THORNTON, Colo. -- People who live in the Friendly Village of the Rockies Mobile Home Park in Thornton feel like prisoners in their own homes because someone else gets to make and change the rules of their community.
Several of them reached to Scripps station KMGH in Denver, claiming the rules where they live keep them trapped in a cycle of threats, fees and fines.
Most of them own the homes they live in, but are still in a state of housing insecurity, they said, because of the management practices of the company that owns the park.
"It's just rough, you can't do anything right now," Anthony Velasquez, a resident of the community told Marchetta, "They send you letters threatening, 'If you don't like it, move.'"
Velasquez and his wife are retired and moved to Friendly Village to be closer to their grandchildren.
"Yes, very much," said Velasquez when asked if people were being evicted from the park.
He and other residents received a letter from Friendly Village in February telling them the park is now a fence-free community.
Take down your fence "... within 60 days," the letter warned.
Anyone who disagrees, the letter said, "... does not have to stay."
"They're afraid of eviction, retaliation, getting kicked out...and that's probably what they'll tell us now when you talk to them and they see this (story)." Velasquez said.
Contact7 drove around the neighborhood and while there were still several fences standing, some neighbors had taken theirs down.
"We panicked for starters," said Velasquez.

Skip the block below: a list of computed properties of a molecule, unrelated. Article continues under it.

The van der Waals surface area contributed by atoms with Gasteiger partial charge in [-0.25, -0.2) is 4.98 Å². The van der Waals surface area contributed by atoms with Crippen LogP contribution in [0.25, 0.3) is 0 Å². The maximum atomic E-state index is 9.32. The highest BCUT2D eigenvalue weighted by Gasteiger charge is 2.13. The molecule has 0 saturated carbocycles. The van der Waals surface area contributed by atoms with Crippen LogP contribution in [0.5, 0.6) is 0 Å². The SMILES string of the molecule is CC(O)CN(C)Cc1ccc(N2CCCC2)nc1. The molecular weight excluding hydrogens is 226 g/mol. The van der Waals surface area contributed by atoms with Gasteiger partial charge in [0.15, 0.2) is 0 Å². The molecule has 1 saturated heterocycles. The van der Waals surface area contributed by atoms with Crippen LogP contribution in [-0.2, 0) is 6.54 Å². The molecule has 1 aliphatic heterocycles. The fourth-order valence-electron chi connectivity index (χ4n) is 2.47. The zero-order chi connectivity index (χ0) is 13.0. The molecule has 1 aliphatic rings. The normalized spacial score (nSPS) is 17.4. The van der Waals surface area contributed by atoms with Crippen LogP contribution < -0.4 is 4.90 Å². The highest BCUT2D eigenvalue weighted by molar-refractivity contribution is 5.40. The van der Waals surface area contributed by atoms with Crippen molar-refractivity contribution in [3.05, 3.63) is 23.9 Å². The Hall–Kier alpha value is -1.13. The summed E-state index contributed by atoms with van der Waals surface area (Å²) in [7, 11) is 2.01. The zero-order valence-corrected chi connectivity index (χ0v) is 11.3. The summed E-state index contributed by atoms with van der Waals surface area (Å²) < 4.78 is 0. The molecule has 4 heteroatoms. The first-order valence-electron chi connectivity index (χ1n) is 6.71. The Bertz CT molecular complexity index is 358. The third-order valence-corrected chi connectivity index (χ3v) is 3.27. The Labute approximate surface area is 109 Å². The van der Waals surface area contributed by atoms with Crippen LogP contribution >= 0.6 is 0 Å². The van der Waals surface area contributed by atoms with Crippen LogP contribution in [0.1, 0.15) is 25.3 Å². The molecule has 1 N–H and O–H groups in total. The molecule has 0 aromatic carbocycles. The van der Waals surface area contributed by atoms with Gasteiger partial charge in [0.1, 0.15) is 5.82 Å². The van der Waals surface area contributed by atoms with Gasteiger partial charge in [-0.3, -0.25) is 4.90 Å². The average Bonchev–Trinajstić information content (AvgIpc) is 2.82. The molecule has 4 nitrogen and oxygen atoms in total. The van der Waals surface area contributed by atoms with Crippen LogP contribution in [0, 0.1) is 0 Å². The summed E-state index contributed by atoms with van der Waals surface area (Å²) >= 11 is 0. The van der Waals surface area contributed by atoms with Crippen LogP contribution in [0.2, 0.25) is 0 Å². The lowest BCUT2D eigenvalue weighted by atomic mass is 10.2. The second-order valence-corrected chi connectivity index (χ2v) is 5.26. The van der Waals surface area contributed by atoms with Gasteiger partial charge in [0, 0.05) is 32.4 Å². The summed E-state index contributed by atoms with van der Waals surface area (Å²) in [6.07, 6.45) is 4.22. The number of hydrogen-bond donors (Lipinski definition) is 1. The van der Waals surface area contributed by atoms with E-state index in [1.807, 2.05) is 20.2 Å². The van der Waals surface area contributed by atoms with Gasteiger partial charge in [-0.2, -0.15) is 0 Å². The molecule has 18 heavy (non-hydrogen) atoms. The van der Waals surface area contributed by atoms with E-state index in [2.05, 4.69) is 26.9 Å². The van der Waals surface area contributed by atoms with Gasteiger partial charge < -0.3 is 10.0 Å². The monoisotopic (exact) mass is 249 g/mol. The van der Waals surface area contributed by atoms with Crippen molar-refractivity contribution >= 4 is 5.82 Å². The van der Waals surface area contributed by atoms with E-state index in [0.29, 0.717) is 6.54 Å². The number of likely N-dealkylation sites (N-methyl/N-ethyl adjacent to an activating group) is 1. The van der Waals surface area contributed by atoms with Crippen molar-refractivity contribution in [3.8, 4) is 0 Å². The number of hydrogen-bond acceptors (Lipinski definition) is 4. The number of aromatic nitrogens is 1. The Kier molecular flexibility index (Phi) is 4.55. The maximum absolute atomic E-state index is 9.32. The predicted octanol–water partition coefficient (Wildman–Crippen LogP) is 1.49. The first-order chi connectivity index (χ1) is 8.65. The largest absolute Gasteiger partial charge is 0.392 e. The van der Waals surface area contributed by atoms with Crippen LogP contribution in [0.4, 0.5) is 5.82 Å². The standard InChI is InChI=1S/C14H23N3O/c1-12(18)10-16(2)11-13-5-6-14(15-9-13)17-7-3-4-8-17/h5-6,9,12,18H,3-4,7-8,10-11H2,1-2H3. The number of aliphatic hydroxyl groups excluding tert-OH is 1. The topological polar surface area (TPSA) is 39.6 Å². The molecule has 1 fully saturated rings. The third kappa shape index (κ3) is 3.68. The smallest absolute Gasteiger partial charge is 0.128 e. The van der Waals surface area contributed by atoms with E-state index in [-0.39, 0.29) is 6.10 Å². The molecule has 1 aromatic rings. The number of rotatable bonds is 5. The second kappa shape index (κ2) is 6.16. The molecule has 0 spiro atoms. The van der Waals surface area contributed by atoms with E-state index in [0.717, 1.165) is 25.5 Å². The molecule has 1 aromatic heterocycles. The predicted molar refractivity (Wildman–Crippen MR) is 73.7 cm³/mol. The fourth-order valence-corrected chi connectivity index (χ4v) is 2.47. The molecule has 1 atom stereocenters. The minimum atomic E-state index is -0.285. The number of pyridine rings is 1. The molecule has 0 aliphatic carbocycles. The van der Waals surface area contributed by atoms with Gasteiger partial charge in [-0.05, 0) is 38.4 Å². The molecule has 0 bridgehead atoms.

That is because less than two years ago, shortly after they moved in, the couple got approval to put in a new fence around their home. The fence they installed matches the one still standing around the perimeter of the Friendly Village community.
"It was about a total of $3,000 for everything," Velasquez said, "Before we put it in we'd have people from the other side coming through, dogs running through, walking from one side to the other, this way that way."
Several residents did not want to be identified said they asked the park manager to explain the abrupt rule change.
"When you ask her a question all her answer is, 'It's in your lease. It's in your lease,' that's all we ever get," said Velasquez.
He said he tried to reach Kingsley Management, the company in Utah that owns Friendly Village.
"I've sent them emails, texts. No return calls, no nothing," said Velasquez.
Commercial litigation attorney Aimee Bove offered a statement a statement on behalf of the village. She said Friendly Village believes, "it is in best interest of its tenants and the park as a whole to become fenceless."
The letter also said they believe "... the removal of fences decreases instances of unsupervised small children and animals."
When reporters visited the park, there were several unleashed dogs and wandering cats roaming the streets and yards on the property.
The park also now includes a memorial to "Sparky," a tiny family dog and loving companion to a retired couple with chronic health issues who live at Friendly Village.
The family says Sparky was mauled to death by a much larger dog that escaped a fenceless home.
The dog was on a leash at the time, out for a walk with its owner, Larry, who the family said watched in horror, helplessly from his wheel chair.
When reporters attempted to contact Sylvia Navarrette, the manager of Friendly Village, she hid in a back office and threatened to call police if the news crew did not leave the property.
"It was nice when we first moved in. Management was nice. We're at that age we just want to settle down. Spend the rest of our days here if we can," Velasquez said.
The mayor's office in Thornton, Adams County Commissioners, state Senator Beth Martinez Humenik, and several regulatory agencies would not comment on who was responsible for the oversight of mobile home parks in Colorado.
KMGH uncovered outdated laws with no one to enforce them on behalf of mobile homeowners and a total absence of accountability for the property owners the homes sit on.
As a result, mobile home owners are often left wide-open to financial abuse in a state of housing insecurity with a system in place that allows it.